This month is the planet’s hottest on record by far – and hottest in around 120,000 years, scientists say

As vast swaths of three continents bake under blistering temperatures and the oceans heat to unprecedented levels, scientists from two global climate authorities are reporting before July has even ended that this month will be the planet’s hottest on record by far.

The heat in July has already been so extreme that it is “virtually certain” this month will break records “by a significant margin,” the European Union’s Copernicus Climate Change Service and the World Meteorological Organization said in a report published Thursday.

We have just lived through the hottest three-week-period on record – and almost certainly in more than a hundred thousand years.

Typically these records, which track the average air temperature across the entire world, are broken by hundredths of a degree. But the temperature for the first 23 days of July averaged 16.95 degrees Celsius (62.51 Fahrenheit), well above the previous record of 16.63 degrees Celsius (61.93 Fahrenheit) set in July 2019, according to the report.

The data used to track these records goes back to 1940, but many scientists – including those at Copernicus – say it’s almost certain that these temperatures are the warmest the planet has seen in 120,000 years, given what we know from millennia of climate data extracted from tree rings, coral reefs and deep sea sediment cores.

“These are the hottest temperatures in human history,” said Samantha Burgess, deputy director at Copernicus.

A digital display of an unofficial heat reading at Furnace Creek Visitor Center during a heat wave in Death Valley National Park, California, on July 16. - Ronda Churchill/AFP/Getty Images

A digital display of an unofficial heat reading at Furnace Creek Visitor Center during a heat wave in Death Valley National Park, California, on July 16. – Ronda Churchill/AFP/Getty Images

It all adds up to a blistering Northern Hemisphere summer – potentially an unprecedented one. “The odds are certainly in a favor of a record-breaking summer,” said Carlo Buontempo, the director of Copernicus, although he cautioned that it’s too early to state that with confidence.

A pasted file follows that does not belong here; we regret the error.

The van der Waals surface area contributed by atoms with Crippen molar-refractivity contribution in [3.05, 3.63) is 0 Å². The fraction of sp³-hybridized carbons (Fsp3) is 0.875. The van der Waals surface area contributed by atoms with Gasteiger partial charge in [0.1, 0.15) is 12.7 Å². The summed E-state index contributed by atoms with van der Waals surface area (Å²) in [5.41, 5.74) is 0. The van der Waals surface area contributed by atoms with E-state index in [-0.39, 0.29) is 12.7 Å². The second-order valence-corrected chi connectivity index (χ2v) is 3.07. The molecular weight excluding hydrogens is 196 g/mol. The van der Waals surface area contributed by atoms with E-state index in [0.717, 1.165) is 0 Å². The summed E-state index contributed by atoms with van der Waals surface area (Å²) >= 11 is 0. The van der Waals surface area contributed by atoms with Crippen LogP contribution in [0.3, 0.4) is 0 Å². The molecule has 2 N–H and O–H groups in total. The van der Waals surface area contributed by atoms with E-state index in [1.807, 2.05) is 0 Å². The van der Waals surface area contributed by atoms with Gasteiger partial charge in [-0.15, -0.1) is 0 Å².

The human toll of the heat is stark. As temperatures have risen above 120 degrees Fahrenheit (50 degrees Celsius) in parts of the US, heat-related deaths have mounted and people are suffering life-threatening burns from falling onto scorching hot ground.

In the Mediterranean, more than 40 people have died as wildfires rage across the region, fueled by high temperatures. In Asia, prolonged, intense heat waves are claiming lives and threatening food security.

Human-caused climate change is the main driver of this extraordinary heat, Burgess said. “The global air temperature is directly proportional to the concentration of greenhouse gases in the atmosphere.”

A recent study found that climate change played an “absolutely overwhelming” role in the heat waves in the US, China and southern Europe this summer.

The arrival of El Niño, a natural climate fluctuation with a warming impact, has not had a huge impact on the temperatures as it is still in its developmental phase, Burgess said, but it will play much more of a role next year, she added, and will likely drive temperatures even higher.

The news that July will be the hottest month comes amid a slew of alarming records that have already been broken – and then broken again – this summer.

Last month was the hottest June on record by a “substantial margin,” according to Copernicus.

Then in July, the world experienced its hottest day on record. On July 6, the global average temperature rose to 17.08 degrees Celsius (62.74 Fahrenheit), according to Copernicus data, beating the previous temperature record of 16.8 degrees Celsius (62.24 Fahrenheit) set in August 2016.

Every day since July 3 has been hotter than the 2016 record.

“We are seven months into 2023 and almost every month this year has been in the top five hottest on record,” said Burgess, adding that if the trends continue into the fall and winter, 2023 is likely to be among the warmest years ever recorded.

Ocean heat is also at record levels. In mid-May, global ocean surface temperatures reached “unprecedented levels” for the time of year.

“What we’re seeing right now, we’ve not seen before,” said Burgess.

A fire truck moves along a road as a forest fire rages near the town of Melloula in northwestern Tunisia on July 24. - Fethi Belaid/AFP/Getty Images

A fire truck moves along a road as a forest fire rages near the town of Melloula in northwestern Tunisia on July 24. – Fethi Belaid/AFP/Getty Images

Kim Cobb, a climate scientist at Brown University who was not involved in the report, called the new July temperature record “eye-popping,” but warned that it will be broken again.

“It is scary to remember that in another decade, this will be viewed as a relatively cool year, most likely,” she said, adding, “if people don’t like what they’re seeing this summer, they will be in for quite a shock at the higher warming levels we’re heading for.”

Petteri Taalas, secretary-general of the WMO, said July’s extreme weather reveals “the harsh reality of climate change.”

“The need to reduce greenhouse gas emissions is more urgent than ever before” he said in a statement. “Climate action is not a luxury but a must.”

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source: yahoo.com